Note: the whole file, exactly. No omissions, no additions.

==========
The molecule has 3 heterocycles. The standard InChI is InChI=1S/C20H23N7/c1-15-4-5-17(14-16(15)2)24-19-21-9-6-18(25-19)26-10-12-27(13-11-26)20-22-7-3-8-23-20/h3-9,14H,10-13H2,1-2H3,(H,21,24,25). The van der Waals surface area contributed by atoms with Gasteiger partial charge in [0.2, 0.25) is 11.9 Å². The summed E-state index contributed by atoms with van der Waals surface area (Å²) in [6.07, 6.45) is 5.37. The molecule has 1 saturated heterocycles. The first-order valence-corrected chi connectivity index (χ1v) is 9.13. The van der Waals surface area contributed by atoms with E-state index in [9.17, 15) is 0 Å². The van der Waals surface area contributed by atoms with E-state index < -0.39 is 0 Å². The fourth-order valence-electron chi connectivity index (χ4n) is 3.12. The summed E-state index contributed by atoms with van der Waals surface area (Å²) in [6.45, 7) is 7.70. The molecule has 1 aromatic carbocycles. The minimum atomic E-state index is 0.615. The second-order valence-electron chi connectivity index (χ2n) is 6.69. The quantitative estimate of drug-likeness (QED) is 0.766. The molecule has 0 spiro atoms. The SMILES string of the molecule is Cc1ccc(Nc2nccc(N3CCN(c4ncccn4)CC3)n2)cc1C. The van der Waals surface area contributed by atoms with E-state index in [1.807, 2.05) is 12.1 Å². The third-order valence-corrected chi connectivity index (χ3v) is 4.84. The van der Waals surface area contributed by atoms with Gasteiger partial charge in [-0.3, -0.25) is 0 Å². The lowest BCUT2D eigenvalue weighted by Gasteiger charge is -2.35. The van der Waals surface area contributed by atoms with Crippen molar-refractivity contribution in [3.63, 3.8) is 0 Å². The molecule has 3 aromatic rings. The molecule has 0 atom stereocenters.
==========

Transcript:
The molecule has 3 heterocycles. The standard InChI is InChI=1S/C20H23N7/c1-15-4-5-17(14-16(15)2)24-19-21-9-6-18(25-19)26-10-12-27(13-11-26)20-22-7-3-8-23-20/h3-9,14H,10-13H2,1-2H3,(H,21,24,25). The van der Waals surface area contributed by atoms with Gasteiger partial charge in [0.2, 0.25) is 11.9 Å². The summed E-state index contributed by atoms with van der Waals surface area (Å²) in [6.07, 6.45) is 5.37. The molecule has 1 saturated heterocycles. The first-order valence-corrected chi connectivity index (χ1v) is 9.13. The van der Waals surface area contributed by atoms with E-state index in [9.17, 15) is 0 Å². The van der Waals surface area contributed by atoms with E-state index < -0.39 is 0 Å². The fourth-order valence-electron chi connectivity index (χ4n) is 3.12. The summed E-state index contributed by atoms with van der Waals surface area (Å²) in [6.45, 7) is 7.70. The molecule has 1 aromatic carbocycles. The minimum atomic E-state index is 0.615. The second-order valence-electron chi connectivity index (χ2n) is 6.69. The quantitative estimate of drug-likeness (QED) is 0.766. The molecule has 0 spiro atoms. The SMILES string of the molecule is Cc1ccc(Nc2nccc(N3CCN(c4ncccn4)CC3)n2)cc1C. The van der Waals surface area contributed by atoms with E-state index in [1.807, 2.05) is 12.1 Å². The third-order valence-corrected chi connectivity index (χ3v) is 4.84. The van der Waals surface area contributed by atoms with Gasteiger partial charge in [-0.3, -0.25) is 0 Å². The lowest BCUT2D eigenvalue weighted by Gasteiger charge is -2.35. The van der Waals surface area contributed by atoms with Crippen molar-refractivity contribution in [3.63, 3.8) is 0 Å². The molecule has 3 aromatic rings. The molecule has 0 atom stereocenters.